The Old Bell Chapel - Thornton
I had a very enjoyable morning recently looking around the St James Church in Thornton, near Bradford. Whilst there I went across the road to see the Old Bell Chapel and Graveyard, which served the community before, St James’s was opened in 1872.
As a boy, growing up in Thornton in the late 1950’s, I attended St James’s as a choirboy, and can remember looking across the road from the church at the overgrown jungle that was hardly recognisable as a ruined chapel and a graveyard, where over 6000 burials took place from the 1500’s, with the last one taking place in 1965.
The reason for the visit was to research a Bancroft family who were buried there. There are records of one Bancroft family baptised and buried there, and that is the family of Joseph Bancroft who seems to have originated from the Northowram or Ovenden area of Halifax.
Records show Joseph marrying Mary Whalloy [possibly a misspelling of Whalley] at Halifax on 26th September 1721. The couple then seem to have had at least three children in quick succession, who were all baptised in the Ovenden area…..Ann on 23rd September 1722, Elizabeth on 22nd December 1723 and then a boy called Lockey on 20th March 1725. It seems clear that Joseph and his family then moved over to the Denholme area, which came under Thornton Parish area, and the sad records show his children Elizabeth and Lockey both being buried within two weeks of each other in July 1726. There is then a thankful gap in dates until 12th June 1728 when another daughter Betty is baptised. It may seem a little strange to name a second child after the earlier one [i.e. Betty is quite often used as a alternative to Elizabeth], but it is not uncommon for this to happen, and the second child was baptised as Betty rather than Elizabeth. This practice is usually done in large families, where the later child is baptised in memory of the earlier one, but with a slightly different first name.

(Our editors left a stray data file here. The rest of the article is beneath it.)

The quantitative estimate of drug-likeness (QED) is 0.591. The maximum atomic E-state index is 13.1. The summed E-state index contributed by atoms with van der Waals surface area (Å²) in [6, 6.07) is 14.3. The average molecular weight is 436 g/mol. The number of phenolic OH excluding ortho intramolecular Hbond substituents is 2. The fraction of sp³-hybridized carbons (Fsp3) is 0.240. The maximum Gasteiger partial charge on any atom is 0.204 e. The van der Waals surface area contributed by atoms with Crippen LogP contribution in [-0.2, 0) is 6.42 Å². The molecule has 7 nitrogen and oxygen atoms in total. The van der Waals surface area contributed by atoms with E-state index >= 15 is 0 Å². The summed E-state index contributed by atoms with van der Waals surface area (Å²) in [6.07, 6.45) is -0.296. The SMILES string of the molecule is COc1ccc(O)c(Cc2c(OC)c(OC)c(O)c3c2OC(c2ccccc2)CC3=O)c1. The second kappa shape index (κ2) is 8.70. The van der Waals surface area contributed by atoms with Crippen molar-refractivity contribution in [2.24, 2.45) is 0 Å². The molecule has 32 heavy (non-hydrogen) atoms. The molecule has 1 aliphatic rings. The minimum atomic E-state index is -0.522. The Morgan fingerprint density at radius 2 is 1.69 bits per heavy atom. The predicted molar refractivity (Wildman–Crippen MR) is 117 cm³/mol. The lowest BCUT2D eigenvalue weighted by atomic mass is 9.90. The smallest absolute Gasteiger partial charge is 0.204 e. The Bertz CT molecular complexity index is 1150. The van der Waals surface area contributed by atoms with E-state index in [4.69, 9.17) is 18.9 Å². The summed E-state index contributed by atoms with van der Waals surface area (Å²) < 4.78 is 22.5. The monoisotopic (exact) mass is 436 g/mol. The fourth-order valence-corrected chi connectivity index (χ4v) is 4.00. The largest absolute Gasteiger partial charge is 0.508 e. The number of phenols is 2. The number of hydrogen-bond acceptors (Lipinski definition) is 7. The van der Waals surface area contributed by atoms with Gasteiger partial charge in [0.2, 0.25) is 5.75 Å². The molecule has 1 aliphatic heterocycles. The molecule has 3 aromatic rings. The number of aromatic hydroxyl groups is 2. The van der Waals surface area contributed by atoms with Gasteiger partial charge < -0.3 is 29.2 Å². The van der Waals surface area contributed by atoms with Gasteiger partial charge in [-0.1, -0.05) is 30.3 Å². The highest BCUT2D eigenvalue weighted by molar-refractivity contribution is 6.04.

Then the really sad piece of information….written alongside Betty’s baptism record is a hand written note saying “ nothing due…mother buried the same day” and when looking in the burial records, there it is.
Joseph is listed on the record as a weaver from the nearby village of Denholme, but I have never been able to find any records of his birth or burial, so I don’t know what happened to him eventually, but what a sad life this family must have had. We can only guess what the cause of their deaths were, but it is known that many infants died in this time from what we class today as everyday illness, such as measles. There were also the ever-present problems of typhoid, cholera etc from poor living conditions. I suppose it is also quite likely that Joseph’s wife Mary died in childbirth.
There is no gravestone to mark the grave, although the exact spot is know thanks to good graveyard records. This family were one of many listed as “poor”, and therefore were probably put in a grave with other similar families.
A chapel and graveyard go back to the 16th Century on this site, and it is known that an earlier chapel was originally built there is 1587, prior to the later Old Bell Chapel being built in 1612 as is shown by the old date stone incorporated in the present day remains of the chapel.